Keep your eyes trained on the trees during our Wild Papua New Guinea trip, and you may be fortunate to spot one of the showiest birds on earth, the bird of paradise. The island is home to 40 species of these dazzling male avian dancers, known for carefully selecting and preparing a “stage” on which to perform elaborate courting choreographies for their more subdued mates.
Their feathered finery and elaborate displays have for centuries attracted more than just a female bird of paradise. The traditional cultures of Papua New Guinea have hunted the male birds of paradise since time immemorial to adorn their own ceremonies and ritual dress. And the first sighting of these birds by crew members on Magellan’s circumnavigation of the world ignited European demand for the feathers, which became fashionable on women’s millinery up until the early 20th century.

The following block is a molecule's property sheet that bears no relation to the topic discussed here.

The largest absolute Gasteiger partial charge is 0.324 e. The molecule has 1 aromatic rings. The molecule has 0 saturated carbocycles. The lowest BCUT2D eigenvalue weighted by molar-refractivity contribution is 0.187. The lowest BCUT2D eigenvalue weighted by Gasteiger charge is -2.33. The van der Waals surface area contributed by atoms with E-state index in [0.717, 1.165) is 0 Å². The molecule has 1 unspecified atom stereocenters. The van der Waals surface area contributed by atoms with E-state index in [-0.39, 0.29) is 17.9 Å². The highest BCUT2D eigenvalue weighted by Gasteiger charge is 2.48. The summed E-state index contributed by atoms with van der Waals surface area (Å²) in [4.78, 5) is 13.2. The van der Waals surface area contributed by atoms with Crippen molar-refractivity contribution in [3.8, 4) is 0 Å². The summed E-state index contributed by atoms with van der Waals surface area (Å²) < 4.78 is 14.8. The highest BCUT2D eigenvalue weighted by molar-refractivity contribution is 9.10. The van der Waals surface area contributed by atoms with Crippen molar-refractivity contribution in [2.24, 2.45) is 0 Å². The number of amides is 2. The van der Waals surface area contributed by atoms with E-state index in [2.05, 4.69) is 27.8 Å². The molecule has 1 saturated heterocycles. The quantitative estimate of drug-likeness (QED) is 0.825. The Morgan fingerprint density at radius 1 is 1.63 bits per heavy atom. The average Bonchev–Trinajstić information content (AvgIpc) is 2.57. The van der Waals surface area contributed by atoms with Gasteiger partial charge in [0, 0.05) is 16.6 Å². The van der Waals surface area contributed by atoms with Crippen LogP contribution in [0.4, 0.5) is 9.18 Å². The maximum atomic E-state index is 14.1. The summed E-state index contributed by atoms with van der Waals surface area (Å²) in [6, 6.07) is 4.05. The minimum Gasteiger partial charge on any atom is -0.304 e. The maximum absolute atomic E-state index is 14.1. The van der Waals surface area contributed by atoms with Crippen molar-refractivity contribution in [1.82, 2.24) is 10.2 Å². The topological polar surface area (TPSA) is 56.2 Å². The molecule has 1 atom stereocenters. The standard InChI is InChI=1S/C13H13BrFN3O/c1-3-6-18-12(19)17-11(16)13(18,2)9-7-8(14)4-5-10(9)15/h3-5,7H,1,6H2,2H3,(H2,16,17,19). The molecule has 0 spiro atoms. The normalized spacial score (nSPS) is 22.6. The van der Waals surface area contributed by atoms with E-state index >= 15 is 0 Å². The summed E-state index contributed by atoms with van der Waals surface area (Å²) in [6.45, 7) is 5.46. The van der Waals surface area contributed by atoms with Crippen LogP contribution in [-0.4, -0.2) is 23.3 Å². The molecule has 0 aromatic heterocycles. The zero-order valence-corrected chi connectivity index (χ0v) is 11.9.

Although their numbers have been threatened by hunting, the biggest danger to the survival of the bird of paradise today is deforestation. They are protected and may only be legally hunted in strictly limited numbers by local tribesmen for their ceremonial use… and by awestruck visitors armed with cameras and binoculars.